Who, what, when, and why In the 1970s, the American jazz group Manhattan Transfer posed the question, “Who is the guy?” The title of their song gave us a variety of question phrases, but they soon entered a universe that was grammatically absurd.
A List of the Question Words in English
The most typical English inquiry terms are listed below. There are nine (although the pronoun “whom” is fairly archaic and hardly used in everyday English). As you can see, eight out of the nine words start with the letter “Wh,” hence question words are also referred to as “W” or “Wh” words. Question words are more correctly referred to as “interrogative” terms.
Who – What – Where – Why – Which – When – Whose – Whom – How
In addition to these, English also uses the words “can,” “should,” and “would” to pose queries. These phrases frequently call for an affirmative, a “yes,” or both. These questions are not actually questions because they lead to an expected response.
There are two possible responses to these questions. “Open” solutions, which are debatable and based on opinion. “Closed” responses usually consist of a factual request for information and are brief.
Except for “why” and “how,” all of the aforementioned open-ended questions have been answered. This means that these are the most effective terms to employ when posing inquiries that invite conversation rather than only providing answers.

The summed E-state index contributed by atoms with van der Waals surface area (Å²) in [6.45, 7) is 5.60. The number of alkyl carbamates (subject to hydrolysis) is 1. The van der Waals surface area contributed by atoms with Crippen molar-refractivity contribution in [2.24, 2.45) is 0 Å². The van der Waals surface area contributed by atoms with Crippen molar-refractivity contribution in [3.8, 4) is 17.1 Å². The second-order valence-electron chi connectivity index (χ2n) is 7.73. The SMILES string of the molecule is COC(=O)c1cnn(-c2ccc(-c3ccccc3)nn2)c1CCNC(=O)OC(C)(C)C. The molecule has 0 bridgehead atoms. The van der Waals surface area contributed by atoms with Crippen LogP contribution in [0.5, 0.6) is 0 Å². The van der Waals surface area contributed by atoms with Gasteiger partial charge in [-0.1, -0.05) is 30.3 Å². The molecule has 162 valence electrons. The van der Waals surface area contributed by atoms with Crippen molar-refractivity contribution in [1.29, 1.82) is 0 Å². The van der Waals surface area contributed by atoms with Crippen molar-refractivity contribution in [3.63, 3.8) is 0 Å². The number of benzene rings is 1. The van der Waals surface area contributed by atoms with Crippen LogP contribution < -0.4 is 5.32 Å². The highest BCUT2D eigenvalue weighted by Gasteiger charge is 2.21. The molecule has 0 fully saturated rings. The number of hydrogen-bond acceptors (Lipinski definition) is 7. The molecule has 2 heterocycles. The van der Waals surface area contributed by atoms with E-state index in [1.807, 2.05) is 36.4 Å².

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Who is knocking on my door?
Used to determine who is performing the specific action in question. The response will typically be straightforward and factual.
Who is your closest companion?
Of course, you.
What is that large object in the corner?
When a query has a wide range of potential answers, the question word “what” is suitable. Those responses will typically be non-human and inorganic. The response is most likely to be a closed question, much like with “who” questions.
What kind of birthday present would you like?
“Everything from you will be unique.”
Where are you going?
The word “what” is appropriate when a question includes a wide variety of potential solutions. Usually, non-human and inorganic replies will be the result. The answer will probably be a closed question, much like “who” inquiries.
What kind of birthday gift are you hoping to receive?
“Everything you do will be different.”
Why does the sea rush to shore?
This is the most difficult question that asks for an explanation of the response. It is a question word intended to elicit a broad response.
Why does the sun appear to be so bright?
“Because you are here,” she replied.
Some Professionals even hesitate to ask questions in public, this is why we focus on this part in professional English speaking course.
Which is your favorite subject at college?
This resembles the “what” inquiries in many ways. While there are countless alternative responses to a “what” question, there are just a few options for “which.” Tough decisions must frequently be made in the response, it is likely to be accurate.
Which earring style suits me the best?
“Everything you wear looks fantastic.”
When do your dreams come true?
Whereas “who” inquiries have answers that pertain to specific persons or places, “where” questions have responses that relate to time. The answers, like those to the majority of the other questions, will probably be factual rather than subjective.
“When will dinner be ready?”